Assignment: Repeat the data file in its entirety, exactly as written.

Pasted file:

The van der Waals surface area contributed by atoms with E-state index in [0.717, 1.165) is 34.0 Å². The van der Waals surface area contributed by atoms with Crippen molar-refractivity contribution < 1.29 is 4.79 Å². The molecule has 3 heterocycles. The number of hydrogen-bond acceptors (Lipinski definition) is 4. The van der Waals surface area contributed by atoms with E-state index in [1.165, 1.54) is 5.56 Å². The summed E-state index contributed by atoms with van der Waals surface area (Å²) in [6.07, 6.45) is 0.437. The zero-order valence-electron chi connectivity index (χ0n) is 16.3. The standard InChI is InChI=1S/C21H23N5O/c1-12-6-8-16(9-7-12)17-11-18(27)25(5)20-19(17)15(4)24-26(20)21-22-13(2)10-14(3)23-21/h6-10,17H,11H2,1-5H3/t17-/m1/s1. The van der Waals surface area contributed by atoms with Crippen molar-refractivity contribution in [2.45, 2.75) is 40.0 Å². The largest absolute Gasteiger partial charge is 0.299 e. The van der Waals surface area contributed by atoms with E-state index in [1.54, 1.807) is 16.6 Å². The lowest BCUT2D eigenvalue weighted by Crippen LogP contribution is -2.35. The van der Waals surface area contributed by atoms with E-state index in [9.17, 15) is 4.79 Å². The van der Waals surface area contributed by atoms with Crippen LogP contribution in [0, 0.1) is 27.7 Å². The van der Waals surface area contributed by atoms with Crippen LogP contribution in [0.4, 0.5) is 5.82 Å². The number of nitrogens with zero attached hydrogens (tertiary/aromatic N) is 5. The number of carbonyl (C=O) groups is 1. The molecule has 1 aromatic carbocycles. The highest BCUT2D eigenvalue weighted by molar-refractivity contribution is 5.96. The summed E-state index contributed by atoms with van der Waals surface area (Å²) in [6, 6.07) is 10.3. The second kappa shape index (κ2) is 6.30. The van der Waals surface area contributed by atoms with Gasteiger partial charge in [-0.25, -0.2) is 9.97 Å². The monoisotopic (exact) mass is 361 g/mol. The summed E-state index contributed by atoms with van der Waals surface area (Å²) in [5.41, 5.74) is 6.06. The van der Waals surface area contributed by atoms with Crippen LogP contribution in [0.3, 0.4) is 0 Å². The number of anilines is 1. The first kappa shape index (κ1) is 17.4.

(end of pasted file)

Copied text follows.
The van der Waals surface area contributed by atoms with E-state index in [0.717, 1.165) is 34.0 Å². The van der Waals surface area contributed by atoms with Crippen molar-refractivity contribution < 1.29 is 4.79 Å². The molecule has 3 heterocycles. The number of hydrogen-bond acceptors (Lipinski definition) is 4. The van der Waals surface area contributed by atoms with E-state index in [1.165, 1.54) is 5.56 Å². The summed E-state index contributed by atoms with van der Waals surface area (Å²) in [6.07, 6.45) is 0.437. The zero-order valence-electron chi connectivity index (χ0n) is 16.3. The standard InChI is InChI=1S/C21H23N5O/c1-12-6-8-16(9-7-12)17-11-18(27)25(5)20-19(17)15(4)24-26(20)21-22-13(2)10-14(3)23-21/h6-10,17H,11H2,1-5H3/t17-/m1/s1. The van der Waals surface area contributed by atoms with Crippen molar-refractivity contribution in [2.45, 2.75) is 40.0 Å². The largest absolute Gasteiger partial charge is 0.299 e. The van der Waals surface area contributed by atoms with E-state index in [1.54, 1.807) is 16.6 Å². The lowest BCUT2D eigenvalue weighted by Crippen LogP contribution is -2.35. The van der Waals surface area contributed by atoms with E-state index in [9.17, 15) is 4.79 Å². The van der Waals surface area contributed by atoms with Crippen LogP contribution in [0, 0.1) is 27.7 Å². The van der Waals surface area contributed by atoms with Crippen LogP contribution in [0.4, 0.5) is 5.82 Å². The number of nitrogens with zero attached hydrogens (tertiary/aromatic N) is 5. The number of carbonyl (C=O) groups is 1. The molecule has 1 aromatic carbocycles. The highest BCUT2D eigenvalue weighted by molar-refractivity contribution is 5.96. The summed E-state index contributed by atoms with van der Waals surface area (Å²) in [6, 6.07) is 10.3. The second kappa shape index (κ2) is 6.30. The van der Waals surface area contributed by atoms with Gasteiger partial charge in [-0.25, -0.2) is 9.97 Å². The monoisotopic (exact) mass is 361 g/mol. The summed E-state index contributed by atoms with van der Waals surface area (Å²) in [5.41, 5.74) is 6.06. The van der Waals surface area contributed by atoms with Crippen LogP contribution in [0.3, 0.4) is 0 Å². The number of anilines is 1. The first kappa shape index (κ1) is 17.4.